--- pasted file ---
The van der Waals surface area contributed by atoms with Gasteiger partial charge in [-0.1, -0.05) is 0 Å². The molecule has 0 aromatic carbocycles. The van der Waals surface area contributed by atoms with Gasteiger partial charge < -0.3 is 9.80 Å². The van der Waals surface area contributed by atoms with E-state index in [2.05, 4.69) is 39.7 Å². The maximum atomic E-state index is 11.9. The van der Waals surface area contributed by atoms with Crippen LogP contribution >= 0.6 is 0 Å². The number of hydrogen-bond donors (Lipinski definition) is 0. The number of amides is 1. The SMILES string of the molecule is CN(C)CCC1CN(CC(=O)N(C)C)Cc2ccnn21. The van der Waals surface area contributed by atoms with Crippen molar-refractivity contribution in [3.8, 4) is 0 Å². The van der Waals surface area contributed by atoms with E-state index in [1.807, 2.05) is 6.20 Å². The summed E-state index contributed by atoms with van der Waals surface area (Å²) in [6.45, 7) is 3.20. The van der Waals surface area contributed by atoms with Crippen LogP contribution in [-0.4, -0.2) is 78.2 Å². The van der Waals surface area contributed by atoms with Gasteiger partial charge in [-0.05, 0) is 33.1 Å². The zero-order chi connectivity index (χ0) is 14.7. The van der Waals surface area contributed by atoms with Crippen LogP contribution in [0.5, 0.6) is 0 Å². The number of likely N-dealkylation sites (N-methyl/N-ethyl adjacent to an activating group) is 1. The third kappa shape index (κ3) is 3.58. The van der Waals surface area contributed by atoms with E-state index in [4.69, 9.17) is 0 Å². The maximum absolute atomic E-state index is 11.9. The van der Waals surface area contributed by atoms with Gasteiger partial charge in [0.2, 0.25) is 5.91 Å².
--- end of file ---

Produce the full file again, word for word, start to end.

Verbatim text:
The van der Waals surface area contributed by atoms with Gasteiger partial charge in [-0.1, -0.05) is 0 Å². The molecule has 0 aromatic carbocycles. The van der Waals surface area contributed by atoms with Gasteiger partial charge < -0.3 is 9.80 Å². The van der Waals surface area contributed by atoms with E-state index in [2.05, 4.69) is 39.7 Å². The maximum atomic E-state index is 11.9. The van der Waals surface area contributed by atoms with Crippen LogP contribution >= 0.6 is 0 Å². The number of hydrogen-bond donors (Lipinski definition) is 0. The number of amides is 1. The SMILES string of the molecule is CN(C)CCC1CN(CC(=O)N(C)C)Cc2ccnn21. The van der Waals surface area contributed by atoms with Crippen molar-refractivity contribution in [3.8, 4) is 0 Å². The van der Waals surface area contributed by atoms with E-state index in [1.807, 2.05) is 6.20 Å². The summed E-state index contributed by atoms with van der Waals surface area (Å²) in [6.45, 7) is 3.20. The van der Waals surface area contributed by atoms with Crippen LogP contribution in [-0.4, -0.2) is 78.2 Å². The van der Waals surface area contributed by atoms with Gasteiger partial charge in [-0.05, 0) is 33.1 Å². The zero-order chi connectivity index (χ0) is 14.7. The van der Waals surface area contributed by atoms with Crippen LogP contribution in [0.5, 0.6) is 0 Å². The number of likely N-dealkylation sites (N-methyl/N-ethyl adjacent to an activating group) is 1. The third kappa shape index (κ3) is 3.58. The van der Waals surface area contributed by atoms with E-state index in [4.69, 9.17) is 0 Å². The maximum absolute atomic E-state index is 11.9. The van der Waals surface area contributed by atoms with Gasteiger partial charge in [0.2, 0.25) is 5.91 Å².